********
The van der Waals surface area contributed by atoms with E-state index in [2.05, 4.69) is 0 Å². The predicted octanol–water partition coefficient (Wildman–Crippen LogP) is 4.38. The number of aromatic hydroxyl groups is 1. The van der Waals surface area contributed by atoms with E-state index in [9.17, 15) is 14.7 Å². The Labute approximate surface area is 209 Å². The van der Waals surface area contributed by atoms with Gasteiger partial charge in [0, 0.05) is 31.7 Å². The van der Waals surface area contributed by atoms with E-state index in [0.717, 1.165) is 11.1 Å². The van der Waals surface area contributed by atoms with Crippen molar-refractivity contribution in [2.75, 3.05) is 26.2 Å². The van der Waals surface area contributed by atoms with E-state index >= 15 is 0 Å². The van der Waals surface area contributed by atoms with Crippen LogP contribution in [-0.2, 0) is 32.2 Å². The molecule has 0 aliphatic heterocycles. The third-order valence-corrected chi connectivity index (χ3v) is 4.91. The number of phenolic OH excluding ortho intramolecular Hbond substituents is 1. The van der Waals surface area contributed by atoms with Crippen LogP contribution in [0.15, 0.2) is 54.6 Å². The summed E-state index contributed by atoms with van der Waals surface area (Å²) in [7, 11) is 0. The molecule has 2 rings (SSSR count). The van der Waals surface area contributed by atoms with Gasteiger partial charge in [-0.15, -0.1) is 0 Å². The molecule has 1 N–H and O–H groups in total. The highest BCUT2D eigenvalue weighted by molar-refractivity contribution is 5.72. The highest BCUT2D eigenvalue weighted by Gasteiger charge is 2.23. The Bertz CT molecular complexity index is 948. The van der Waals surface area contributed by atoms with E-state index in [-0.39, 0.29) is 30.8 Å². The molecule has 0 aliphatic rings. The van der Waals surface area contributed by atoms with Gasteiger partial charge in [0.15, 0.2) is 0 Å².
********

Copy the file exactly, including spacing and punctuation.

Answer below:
The van der Waals surface area contributed by atoms with E-state index in [2.05, 4.69) is 0 Å². The predicted octanol–water partition coefficient (Wildman–Crippen LogP) is 4.38. The number of aromatic hydroxyl groups is 1. The van der Waals surface area contributed by atoms with E-state index in [9.17, 15) is 14.7 Å². The Labute approximate surface area is 209 Å². The van der Waals surface area contributed by atoms with Gasteiger partial charge in [0, 0.05) is 31.7 Å². The van der Waals surface area contributed by atoms with E-state index in [0.717, 1.165) is 11.1 Å². The van der Waals surface area contributed by atoms with Crippen molar-refractivity contribution in [2.75, 3.05) is 26.2 Å². The van der Waals surface area contributed by atoms with E-state index >= 15 is 0 Å². The van der Waals surface area contributed by atoms with Crippen LogP contribution in [-0.2, 0) is 32.2 Å². The molecule has 0 aliphatic heterocycles. The third-order valence-corrected chi connectivity index (χ3v) is 4.91. The number of phenolic OH excluding ortho intramolecular Hbond substituents is 1. The van der Waals surface area contributed by atoms with Crippen LogP contribution in [0.15, 0.2) is 54.6 Å². The summed E-state index contributed by atoms with van der Waals surface area (Å²) in [7, 11) is 0. The molecule has 2 rings (SSSR count). The van der Waals surface area contributed by atoms with Gasteiger partial charge in [-0.15, -0.1) is 0 Å². The molecule has 1 N–H and O–H groups in total. The highest BCUT2D eigenvalue weighted by molar-refractivity contribution is 5.72. The highest BCUT2D eigenvalue weighted by Gasteiger charge is 2.23. The Bertz CT molecular complexity index is 948. The van der Waals surface area contributed by atoms with E-state index in [-0.39, 0.29) is 30.8 Å². The molecule has 0 aliphatic rings. The van der Waals surface area contributed by atoms with Gasteiger partial charge in [0.15, 0.2) is 0 Å².